Ahead of judicial reform bills being placed before the Knesset plenum on Monday, protesters marched in Tel Aviv and other cities across Israel on Saturday night in the seventh consecutive weekend of demonstrations since the reforms were proposed.
According to organizers, almost a quarter million Israeli joined the demonstrations across over 60 sites in Israel, including the almost 135,000 people in Tel Aviv who marched from Dizengoff Center to Kaplan Street.
The Yesh Atid party said that its activists had accompanied protesters at 40 different locations across the country. 18,000 people were reported to be rallying in Haifa, and 22,000 in Kfar Saba, where former justice minister Tzipi Livni and State Camp MK Benny Gantz spoke, respectively.
Opposition leader Yair Lapid spoke in Netanya to a crowd of at least 8,000 people.
"There is one difference between a dictatorship and a democracy. In a dictatorship the government is allowed to do what it wants, in a democracy, the citizens have rights that the government is forbidden from touching," said Lapid. "Just because they have a majority in the Knesset doesn't mean they can ban women from leaving the house, it doesn't mean they can decide that we have to pay their voters' bills, and it doesn't mean they can wipe out the High Court [of Justice] just because the prime minister has indictments and his deputy is convicted felon."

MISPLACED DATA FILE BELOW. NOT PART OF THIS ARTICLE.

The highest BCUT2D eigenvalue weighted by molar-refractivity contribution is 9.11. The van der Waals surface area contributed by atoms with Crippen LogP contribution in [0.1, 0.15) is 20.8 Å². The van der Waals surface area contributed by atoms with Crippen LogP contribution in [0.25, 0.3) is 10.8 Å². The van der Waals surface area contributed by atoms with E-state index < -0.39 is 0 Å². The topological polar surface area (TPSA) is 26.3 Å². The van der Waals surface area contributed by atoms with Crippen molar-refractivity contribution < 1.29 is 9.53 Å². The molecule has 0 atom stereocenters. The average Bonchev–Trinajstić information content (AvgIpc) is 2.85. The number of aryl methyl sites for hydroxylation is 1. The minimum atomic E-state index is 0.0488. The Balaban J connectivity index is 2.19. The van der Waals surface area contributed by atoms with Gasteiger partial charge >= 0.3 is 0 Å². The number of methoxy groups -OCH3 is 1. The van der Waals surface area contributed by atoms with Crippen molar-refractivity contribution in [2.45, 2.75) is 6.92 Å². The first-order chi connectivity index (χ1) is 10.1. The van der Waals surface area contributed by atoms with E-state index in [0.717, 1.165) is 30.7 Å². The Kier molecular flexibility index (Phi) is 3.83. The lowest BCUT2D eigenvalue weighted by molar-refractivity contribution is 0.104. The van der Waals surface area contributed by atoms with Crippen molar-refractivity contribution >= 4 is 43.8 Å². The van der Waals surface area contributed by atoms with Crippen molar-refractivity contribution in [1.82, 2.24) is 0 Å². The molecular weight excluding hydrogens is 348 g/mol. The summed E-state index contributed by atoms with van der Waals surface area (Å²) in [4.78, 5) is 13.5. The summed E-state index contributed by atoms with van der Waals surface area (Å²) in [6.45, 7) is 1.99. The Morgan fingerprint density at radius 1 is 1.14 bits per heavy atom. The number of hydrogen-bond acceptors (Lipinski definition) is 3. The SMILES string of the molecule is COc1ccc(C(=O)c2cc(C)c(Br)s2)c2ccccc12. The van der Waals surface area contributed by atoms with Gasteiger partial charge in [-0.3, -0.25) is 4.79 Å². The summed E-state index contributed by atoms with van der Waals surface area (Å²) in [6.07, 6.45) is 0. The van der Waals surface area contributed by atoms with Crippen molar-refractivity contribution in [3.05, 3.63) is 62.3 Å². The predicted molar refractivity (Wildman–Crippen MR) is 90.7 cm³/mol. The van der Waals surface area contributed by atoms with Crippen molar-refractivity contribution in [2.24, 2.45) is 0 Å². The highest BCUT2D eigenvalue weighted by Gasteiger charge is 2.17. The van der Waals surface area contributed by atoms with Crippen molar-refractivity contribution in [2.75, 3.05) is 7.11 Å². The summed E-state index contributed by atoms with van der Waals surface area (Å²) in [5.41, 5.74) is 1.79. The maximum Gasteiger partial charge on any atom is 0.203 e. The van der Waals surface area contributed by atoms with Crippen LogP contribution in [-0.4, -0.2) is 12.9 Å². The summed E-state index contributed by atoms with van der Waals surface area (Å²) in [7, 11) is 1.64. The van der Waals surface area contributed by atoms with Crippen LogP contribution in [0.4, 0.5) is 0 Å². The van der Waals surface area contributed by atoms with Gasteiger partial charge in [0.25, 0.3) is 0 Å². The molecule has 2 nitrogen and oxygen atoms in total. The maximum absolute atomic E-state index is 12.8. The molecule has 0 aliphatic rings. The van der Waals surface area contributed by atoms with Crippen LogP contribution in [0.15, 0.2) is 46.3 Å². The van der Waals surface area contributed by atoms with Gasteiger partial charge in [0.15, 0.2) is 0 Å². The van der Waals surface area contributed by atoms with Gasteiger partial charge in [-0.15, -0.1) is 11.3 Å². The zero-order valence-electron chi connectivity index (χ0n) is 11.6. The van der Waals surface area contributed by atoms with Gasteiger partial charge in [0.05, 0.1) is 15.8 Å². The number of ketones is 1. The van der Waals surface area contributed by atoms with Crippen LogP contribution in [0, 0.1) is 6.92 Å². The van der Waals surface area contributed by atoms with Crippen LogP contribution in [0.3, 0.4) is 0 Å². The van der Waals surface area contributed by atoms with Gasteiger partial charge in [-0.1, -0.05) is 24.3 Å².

Lapid said that the government didn't expect such a degree of protests, and for the demonstrations to only continued a week or two. The opposition leader said that he had been to many protests, but the marches in the last few weeks were different.
Previous rallies had been marred by statements that pro-reformists alleged veered into incitement to violence.
Police commissioner makes rare TV appearance
Police commissioner Kobi Shabtai made a rare TV appearance on N12 Saturday night, expressing concern about political assassinations, and that authorities were taking precautions.
"The current situation makes me sleepless, we are on a steep slope," Shabtai told N12. "This is the opportunity to tell everyone to take a breath, relax and get into the bush. Israel has already experienced harm to elected officials and we see similar threats online."
Shabtai decided to establish a special unit against incitement to violence, Israel Police also said in a statement on Saturday night.
"The Israel Police will not allow violent discourse or any publication that incites violence and harm to public figures or any person," said Shabtai. "Let every person know that his choice of words can lead to violence against public figures, leaders of public opinion and ordinary citizens."
Likud files a complaint
On Friday, the Likud announced that it had filed a complaint with the police against former prime minister Ehud Barak, and left-wing activists over alleged calls to incitement and for civil disobedience.
"There is no room for incitement among us and we have to condemn it and do everything to stop it," Prime Minister Benjamin Netanyahu wrote on his Facebook page.